The Gold Battery was built in 1914. It is the most complete existing example of 7 built. With the installation of mercury plates on the output table, it will be the only fully operational government battery left. Whilst running, no-one in town is going to sleep, it shatters the piece when in operation. When gold was dug from coarse ground and could not be extracted by hand with a pan, sluice box or cradle in a creek, it could be brought to the battery and crushed. After crushing, the gold was extracted from the remnants in cyanide tanks, which dissolved the crushed rock and the gold was easily separated. It
Gold sluice pipe, to wash gold from an open cut mine
was useful for those who had little water to process their wash-dirt.The gold fields can be very dry and arid in summer or suffer from successive dry years. Often miners found gold where there was little or no water. So they would load their gold-rich paydirt on a wagon and take it to the battery. Only larger mining companies would have their own gold crushing battery-due to the expense. The cyanide is still present near larger mine sites and batteries and it is not a place to grow your own vegies. It does however breakdown naturally and is more dangerous to wildlife than humans.
and tours are arranged through the museum. The tour of the site will take you around the grounds and inside the buildings so you can marvel at the state of the art machinery used at the time. Currently tours are by appointment only, when the museum is open. Between the two attractions you will fill a good few hours.
The large gas powered motor drove the bank of cam-operated hammers via wheels and pulley belt. The pay-dirt was poured in from a vent toward the rear and above the hammers, and slid down a metal vent and under the hammers. The output was washed across the sorting table and coarse gold was often caught in the tables groves. Further treatment with cyanide would dissolve the fine crushed rock and soils from the gold in cyanide tanks. Gold being heavier or in essence a more dense material would be found at the bottom of the tank and the waste rock, gravel and sand was removed from the top.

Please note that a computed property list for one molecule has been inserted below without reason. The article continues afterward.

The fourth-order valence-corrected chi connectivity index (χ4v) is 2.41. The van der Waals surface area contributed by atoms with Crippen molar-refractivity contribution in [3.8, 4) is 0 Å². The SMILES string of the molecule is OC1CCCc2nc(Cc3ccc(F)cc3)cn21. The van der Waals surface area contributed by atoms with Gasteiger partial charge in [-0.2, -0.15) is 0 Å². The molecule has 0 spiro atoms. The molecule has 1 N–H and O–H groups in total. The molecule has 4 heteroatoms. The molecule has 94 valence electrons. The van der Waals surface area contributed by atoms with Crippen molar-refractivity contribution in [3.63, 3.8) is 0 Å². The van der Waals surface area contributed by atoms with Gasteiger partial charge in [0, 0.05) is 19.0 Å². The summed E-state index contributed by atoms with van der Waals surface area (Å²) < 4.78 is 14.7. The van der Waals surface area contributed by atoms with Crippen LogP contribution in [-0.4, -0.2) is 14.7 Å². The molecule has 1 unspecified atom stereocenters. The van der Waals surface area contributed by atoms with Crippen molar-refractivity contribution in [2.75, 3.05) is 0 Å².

The main machinery manufacturer of the time producing for most of the Goldfields was the Thompson Foundry in Castlemaine. Their range of machinery is quite astounding considering the period and distance from Melbourne. Being that the greater part of the population was on the Goldfields,
it is perhaps no wonder since a work force was ever present. From all the photos in the museum and gold battery, the production of machines from such an early manufacturer is quite staggering and impressive, even by today's standards.
The gold crushing battery is one of many fine attractions in Victoria's awarded 'Best Preserved Town', and you will need plenty of time if you wish to take in the towns wonderful buildings, and family attractions. A weekend is a brief visit-see them on facebook. There are some great eateries and a small supermarket too. There is a small garage and larger service stations are 15 minutes away in Castlemaine. A few kilometres away you will find Cairn Curran and Laanecourie Reservoirs, and the Loddon River-a substanicial Murray River contributary. Maldon is about 145 kilometres from Melbourne along the Calder Freeway-exit for Castlemaine. Both towns can be bustling when festivals are on and often peaceful retreats at other times. Here is a link for accommodation and other visitor information.